Oral sex can be an extremely pleasurable experience for women, but what do you do when your partner doesn't do it the way you want it? While you love and appreciate the effort, you may want to tweak the technique a bit to make sure you get the most pleasure possible (as you should). The only problem? Oral sex can be a delicate topic to bring up among partners, especially when you have suggestions for how they can improve. In order to get rid of your fears over communicating exactly what you want, POPSUGAR spoke to a few experts on how to teach your partner to go down on you without hurting their feelings or bruising their ego. Keep reading for five tips to help you have the oral sex of your dreams.
1. Use Your Words
It's important to first realize that you should talk! "You absolutely have the right to have the kind of sex that you want," Searah Deysach, long-time sex educator and owner of Early to Bed, told POPSUGAR. "Honestly, just speak up!" Searah recommends using encouraging words over restricting words while guiding your partner to change speed or location to match what works for you.
Gigi Engle, certified sex coach, SKYN sex and intimacy expert, and author of All the F*cking Mistakes, agreed it's important to be verbal during oral sex. "It's OK to say, 'Can you move a bit to the left?' or, 'That feels really good, keep doing that!' during sex," she explained to POPSUGAR. "Most people do want some guidance, especially when they aren't used to your particular body."
In addition to guidance, feedback is key. "Be a compass for them, guiding them with short directions or directing them with your hands, and then reinforce them with positive feedback right away," Megwyn White, certified clinical sexologist and director of education for Satisfyer, told POPSUGAR. "Take note of your voice, expression, and breath, as they often provide important feedback loops that partners respond to."
2. Your Hips Don't Lie
If you're not comfortable verbalizing what you want, body language can be just as powerful. "Nonverbal cues can go a long way," said Gigi, who stated that communication is a cornerstone of every single sexual experience. But it's important that nothing gets lost in translation, so don't be afraid to be direct. "Move your body in a way that may position your partner in a more pleasurable spot," Megwyn said. "Lift your hips if you want them to explore a lower angle, and feel free to sensually direct their head."
Searah echoed the importance of being clear about what you want so as to not leave anything too vague for your partner. "Gently move their face with your hands, put your hand on your vulva or clitoris, and show them the spot you want it, spread your labia with your hands to give your lover better access, or raise up your hips to meet their mouth," she said. "You can totally use your body to get your point across."
3. Discuss It Outside the Bedroom
If your gentle guidance and body cues aren't doing the trick, it may be time for an actual conversation. This discussion might need to take place outside the bedroom. "Because sex is such a vulnerable thing full of ego, it can be deflating when someone says you're not doing something right," Gigi explained. "If you're naked, it's even more uncomfortable." Searah echoed this, telling POPSUGAR that you should be gentle when approaching the subject: "You have a better chance of a warm reception if you use 'I' statements and don't come out swinging," she said.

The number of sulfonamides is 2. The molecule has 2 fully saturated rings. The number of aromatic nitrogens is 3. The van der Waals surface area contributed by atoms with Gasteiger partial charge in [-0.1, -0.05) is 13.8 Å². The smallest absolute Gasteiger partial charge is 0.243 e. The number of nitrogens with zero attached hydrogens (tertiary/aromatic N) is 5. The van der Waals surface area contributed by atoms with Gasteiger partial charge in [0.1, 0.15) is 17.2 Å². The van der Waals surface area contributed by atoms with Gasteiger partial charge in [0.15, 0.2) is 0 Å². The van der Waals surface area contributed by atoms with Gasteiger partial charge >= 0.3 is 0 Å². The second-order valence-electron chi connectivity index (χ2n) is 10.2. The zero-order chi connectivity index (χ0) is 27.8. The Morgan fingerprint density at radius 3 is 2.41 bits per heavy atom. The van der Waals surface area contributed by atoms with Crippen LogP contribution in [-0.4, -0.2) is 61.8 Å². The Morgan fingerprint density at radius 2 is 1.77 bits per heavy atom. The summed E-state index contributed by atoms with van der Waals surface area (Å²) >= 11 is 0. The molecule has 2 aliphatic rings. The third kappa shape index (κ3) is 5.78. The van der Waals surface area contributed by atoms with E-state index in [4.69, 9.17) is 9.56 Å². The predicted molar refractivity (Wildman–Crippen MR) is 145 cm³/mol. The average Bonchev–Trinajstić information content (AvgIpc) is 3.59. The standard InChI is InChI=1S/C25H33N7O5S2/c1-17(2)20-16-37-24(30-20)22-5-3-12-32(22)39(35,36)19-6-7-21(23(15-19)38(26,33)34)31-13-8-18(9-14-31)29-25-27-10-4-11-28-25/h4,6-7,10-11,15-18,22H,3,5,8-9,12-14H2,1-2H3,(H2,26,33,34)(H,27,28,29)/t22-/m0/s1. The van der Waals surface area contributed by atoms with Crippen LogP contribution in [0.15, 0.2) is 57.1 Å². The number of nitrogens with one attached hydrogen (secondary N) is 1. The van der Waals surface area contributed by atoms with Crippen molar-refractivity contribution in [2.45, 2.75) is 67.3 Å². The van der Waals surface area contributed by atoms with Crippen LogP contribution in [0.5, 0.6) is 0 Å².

Megwyn recommended leading with a positive and first highlighting what they did that was different, fun, or enjoyable, then suggest something new that you know you would enjoy. "It's important to frame your thoughts less as a criticism, and more as a curiosity," she said. "Rather than talking about what they're doing wrong, try encouraging your partner to do something different, so instead of 'I don't like it when you do . . . ,' try, 'I'm curious to see what it feels like to . . . '"
If that conversation seems too uncomfortable for you, Gigi suggested sexting as a way to drop technique hints, as you can describe to them in detail what you want in a way that's meant to turn them on, not bring them down.
4. Don't Fake It
Experts agree that whatever you do, don't fake an orgasm. "Faking orgasms leads a partner to believe that what they're doing is working when it isn't," Gigi explained. "It will lead to more faked orgasms because they will keep on doing the thing you didn't like because you've pretended to like it."
Megwyn agreed that pretending to climax creates a negative and unsatisfying pattern. "Oftentimes, females get used to faking their orgasms and it becomes a default," she said. "When you are open and honest with your partner, it's a win for both of you and will ultimately help support your intimacy as a whole."
If you've never been able to orgasm from oral sex, Searah recommended telling your partner beforehand to manage expectations. "If you start by taking the pressure off yourself to orgasm, you might even find that you are able to relax and enjoy the activity more and they may feel less like they didn't perform well if it ends with no O," she said.
5. Explore Together
Keep in mind that while you may think you've mastered what works for your body, you don't know what you don't know. Get curious about your body and encourage your partner to as well. "A common mistake is only focusing on one area and not exploring more of the entire vulva," Megwyn said. "Changing it up can offer a deeper release."
Above all, remember that all good things — and good sex — come with time. "It just takes some practice and patience for both you and a partner to get in sync with each other's bodies, especially if you don't have the same body parts," Gigi explained.